“I see it all perfectly; there are two possible situations — one can either do this or that. My honest opinion and my friendly advice is this: do it or do not do it — you will regret both.”—Soren Kierkegaard, Either/Or (via fyp-philosophy)
“It’s at this point in the conversation that I begin to wonder if she’s a universalist. Later, I follow up in an e-mail message: “Do you think that people from other faiths who don’t believe in Jesus are God’s children and will go to heaven?”
“Yes,” she writes back. “I think Jesus is divine love manifest on earth, as it comes through the community of Christians.” He’s like the “beautiful Jewish uncle” who says, “Well, I can show you the way.”
“Only Jesus has come to me, and I experience God’s love in an immediate and personal way through his companionship,” she says. Those in other countries and cultures “feel Divine Love come to them through more local teachings, through other expressions of that love.”
The idea of everyone enjoying God for eternity appeals to me—as I’m sure it does to God—yet it’s hard to reconcile with verses such as John 3:16 and Jesus’ assertion that “no one comes to the Father except through me.” On the other hand, Lamott’s tenderness toward people resembles that of the Shepherd who went looking after one stray sheep.
“Some people have been too starving, attacked, hated, or full of hate to experience God’s love,” she says. “Sometimes I think God loves the ones who most desperately ache and are most desperately lost—his or her wildest, most messed-up children—the way you’d ache and love a screwed-up rebel daughter in juvenile hall. A 5-year-old girl or her mother in the mountains of Afghanistan, a junkie in L.A., Mother Teresa, you, me, children in Gaza—God created us all and loves us and brings us home, into what may be the first shalom we have ever had the chance to experience.”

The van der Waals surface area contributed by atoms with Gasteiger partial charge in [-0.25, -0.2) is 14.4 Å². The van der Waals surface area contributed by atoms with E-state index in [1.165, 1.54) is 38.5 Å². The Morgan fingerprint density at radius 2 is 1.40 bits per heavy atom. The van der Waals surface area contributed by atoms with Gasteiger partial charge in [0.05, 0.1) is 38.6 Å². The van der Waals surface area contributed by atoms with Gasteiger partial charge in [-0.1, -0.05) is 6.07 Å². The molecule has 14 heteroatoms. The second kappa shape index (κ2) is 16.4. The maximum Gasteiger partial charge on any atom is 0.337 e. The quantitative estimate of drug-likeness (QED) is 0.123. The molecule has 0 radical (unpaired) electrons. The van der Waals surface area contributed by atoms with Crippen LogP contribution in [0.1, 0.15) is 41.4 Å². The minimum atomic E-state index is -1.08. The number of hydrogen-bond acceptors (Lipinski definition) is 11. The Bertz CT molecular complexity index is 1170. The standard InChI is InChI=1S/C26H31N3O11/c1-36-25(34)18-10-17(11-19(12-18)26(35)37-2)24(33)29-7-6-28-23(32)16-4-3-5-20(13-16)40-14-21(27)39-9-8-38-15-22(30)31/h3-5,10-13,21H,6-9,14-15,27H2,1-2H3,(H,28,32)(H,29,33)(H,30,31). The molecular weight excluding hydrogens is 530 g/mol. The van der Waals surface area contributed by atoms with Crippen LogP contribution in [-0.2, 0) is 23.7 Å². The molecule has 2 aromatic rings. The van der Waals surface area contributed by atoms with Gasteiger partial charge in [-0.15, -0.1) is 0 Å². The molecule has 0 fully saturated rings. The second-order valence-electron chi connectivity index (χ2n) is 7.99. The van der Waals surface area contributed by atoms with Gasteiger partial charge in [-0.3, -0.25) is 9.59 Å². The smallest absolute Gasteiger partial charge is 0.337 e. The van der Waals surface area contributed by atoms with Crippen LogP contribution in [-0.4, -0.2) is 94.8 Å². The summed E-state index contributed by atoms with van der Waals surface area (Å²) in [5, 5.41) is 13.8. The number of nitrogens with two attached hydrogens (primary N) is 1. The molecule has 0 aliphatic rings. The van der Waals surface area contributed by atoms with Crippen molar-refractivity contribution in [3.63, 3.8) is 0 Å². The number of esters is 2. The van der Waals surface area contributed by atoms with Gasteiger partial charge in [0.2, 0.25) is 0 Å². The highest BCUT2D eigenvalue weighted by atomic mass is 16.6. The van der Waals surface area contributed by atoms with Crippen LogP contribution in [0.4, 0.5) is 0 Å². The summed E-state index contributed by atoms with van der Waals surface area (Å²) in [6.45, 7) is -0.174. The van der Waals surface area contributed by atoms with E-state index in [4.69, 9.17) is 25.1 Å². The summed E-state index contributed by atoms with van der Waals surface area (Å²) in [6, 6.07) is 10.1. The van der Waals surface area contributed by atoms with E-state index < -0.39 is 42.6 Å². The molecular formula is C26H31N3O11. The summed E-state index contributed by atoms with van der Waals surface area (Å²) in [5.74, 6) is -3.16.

She disarmingly adds, “I don’t even pretend to understand much of anything. I just try to love and serve everyone, and bring everyone water, and lend an ear; that’s what Jesus said to do.””—
“What horrifies me most is the idea of being useless: well-educated, brilliantly promising, and fading out into an indifferent middle age.”—Plath, Sylvia. The Unabridged Journals of Sylvia Plath. (via wordsnquotes)
The nice thing about Georgia Southern is that it’s really easy to hide and get away if you ever need a breather from the saturated Pedestrium, coursework, and predictable faces. There are lots of little-talked-about spaces on campus which are accessible to all students.
So me and 4 friends were standing around on the beach last night and only 2 of those people know I’m gay. I made a sarcastic joke to one of them and her response was “eat a dick” and then the 3 of us laughed a lot longer than the other 2 guys because we knew it was funnier than it should have been.